Conflict of interest: Nothing to report.
Version of Record online: 15 FEB 2011
Copyright © 2011 Wiley-Liss, Inc.
Pediatric Blood & Cancer
Volume 57, Issue 1, pages 126–134, 15 July 2011
How to Cite
Whelan, K., Stratton, K., Kawashima, T., Leisenring, W., Hayashi, S., Waterbor, J., Blatt, J., Sklar, C. A., Packer, R., Mitby, P., Robison, L. L. and Mertens, A. C. (2011), Auditory complications in childhood cancer survivors: A report from the childhood cancer survivor study. Pediatr. Blood Cancer, 57: 126–134. doi: 10.1002/pbc.23025
Other investigators and institutions participating in the Childhood Cancer Survivor Study are listed in Appendix A.
- Issue online: 9 MAY 2011
- Version of Record online: 15 FEB 2011
- Manuscript Accepted: 14 DEC 2010
- Manuscript Received: 21 JUN 2010
- National Cancer Institute, Bethesda, MD. Grant Number: U24 CA55727
- Children's Cancer Research Fund and the American Lebanese Syrian Associated Charities (ALSAC)
- late effects of therapy;
- radiation therapy
Studies have found associations between cancer therapies and auditory complications, but data are limited on long-term outcomes and risks associated with multiple exposures.
The Childhood Cancer Survivor Study is a retrospective cohort investigating health outcomes of long-term survivors (5+ years) diagnosed and treated between 1970 and 1986 compared to a randomly selected sibling cohort. Questionnaires were completed by 14,358 survivors of childhood cancer and 4,023 sibling controls. Analysis determined the first occurrence of four auditory conditions in two time periods: diagnosis to 5 years post-diagnosis, and ≥5 years post-diagnosis. Multivariable analyses determined the relative risks (RR) and 95% confidence interval (CI) of auditory conditions by treatment exposure.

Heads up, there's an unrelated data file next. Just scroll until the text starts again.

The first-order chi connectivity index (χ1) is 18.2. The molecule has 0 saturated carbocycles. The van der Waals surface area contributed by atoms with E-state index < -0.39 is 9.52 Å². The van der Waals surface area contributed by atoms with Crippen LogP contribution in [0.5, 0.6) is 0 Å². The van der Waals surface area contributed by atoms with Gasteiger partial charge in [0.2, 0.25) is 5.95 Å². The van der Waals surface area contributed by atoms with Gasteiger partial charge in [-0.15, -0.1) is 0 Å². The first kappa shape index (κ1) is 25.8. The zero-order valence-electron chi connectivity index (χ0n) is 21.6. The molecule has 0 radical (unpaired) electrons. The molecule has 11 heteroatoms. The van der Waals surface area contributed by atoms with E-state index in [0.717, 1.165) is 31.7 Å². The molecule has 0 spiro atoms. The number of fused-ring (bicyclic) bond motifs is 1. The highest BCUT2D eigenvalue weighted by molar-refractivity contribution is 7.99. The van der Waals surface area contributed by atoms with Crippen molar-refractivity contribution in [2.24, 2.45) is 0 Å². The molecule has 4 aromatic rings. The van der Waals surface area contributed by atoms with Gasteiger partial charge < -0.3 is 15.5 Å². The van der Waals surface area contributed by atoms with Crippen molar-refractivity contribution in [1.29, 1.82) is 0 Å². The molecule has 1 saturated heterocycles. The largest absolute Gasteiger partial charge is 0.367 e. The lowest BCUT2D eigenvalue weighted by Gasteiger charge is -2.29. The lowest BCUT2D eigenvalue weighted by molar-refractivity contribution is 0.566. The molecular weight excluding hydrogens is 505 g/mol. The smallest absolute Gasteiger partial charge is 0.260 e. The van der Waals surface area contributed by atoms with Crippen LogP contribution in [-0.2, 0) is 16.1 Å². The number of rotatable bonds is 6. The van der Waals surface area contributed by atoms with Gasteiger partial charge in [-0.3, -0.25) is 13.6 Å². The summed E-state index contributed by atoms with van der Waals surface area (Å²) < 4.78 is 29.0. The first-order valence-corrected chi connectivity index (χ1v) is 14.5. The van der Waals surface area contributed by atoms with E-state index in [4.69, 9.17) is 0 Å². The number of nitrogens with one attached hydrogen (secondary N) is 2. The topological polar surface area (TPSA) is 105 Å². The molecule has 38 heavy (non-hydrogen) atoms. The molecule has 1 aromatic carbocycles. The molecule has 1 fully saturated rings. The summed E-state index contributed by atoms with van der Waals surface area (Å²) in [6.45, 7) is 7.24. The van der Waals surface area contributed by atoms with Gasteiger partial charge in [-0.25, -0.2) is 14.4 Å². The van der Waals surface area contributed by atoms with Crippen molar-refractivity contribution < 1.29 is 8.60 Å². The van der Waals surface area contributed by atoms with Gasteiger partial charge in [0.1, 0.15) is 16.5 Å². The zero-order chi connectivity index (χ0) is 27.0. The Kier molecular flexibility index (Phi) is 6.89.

Five or more years from cancer diagnosis, survivors were at increased risk of problems hearing sounds (RR = 2.3; 95% CI: 1.8–2.8), tinnitus (RR = 1.7; 95% CI: 1.4–2.1), hearing loss requiring an aid (RR = 4.4; 95% CI: 2.8–6.9), and hearing loss in 1 or both ears not corrected by a hearing aid (RR = 5.2; 95% CI: 2.8–9.5), when compared to siblings. Temporal lobe and posterior fossa radiation was associated with these outcomes in a dose-dependent fashion. Exposure to platinum compounds was associated with an increased risk of problems hearing sounds (RR = 2.1; 95% CI: 1.3–3.2), tinnitus (RR = 2.8; 95% CI: 1.9–4.2), and hearing loss requiring an aid (RR = 4.1; 95% CI: 2.5–6.7).
Childhood cancer survivors are at risk of developing auditory complications. Radiation and platinum compounds are determinants of this risk. Follow-up is needed to evaluate the impact of auditory conditions on quality of life. Pediatr Blood Cancer 2011;57:126–134. © 2011 Wiley-Liss, Inc.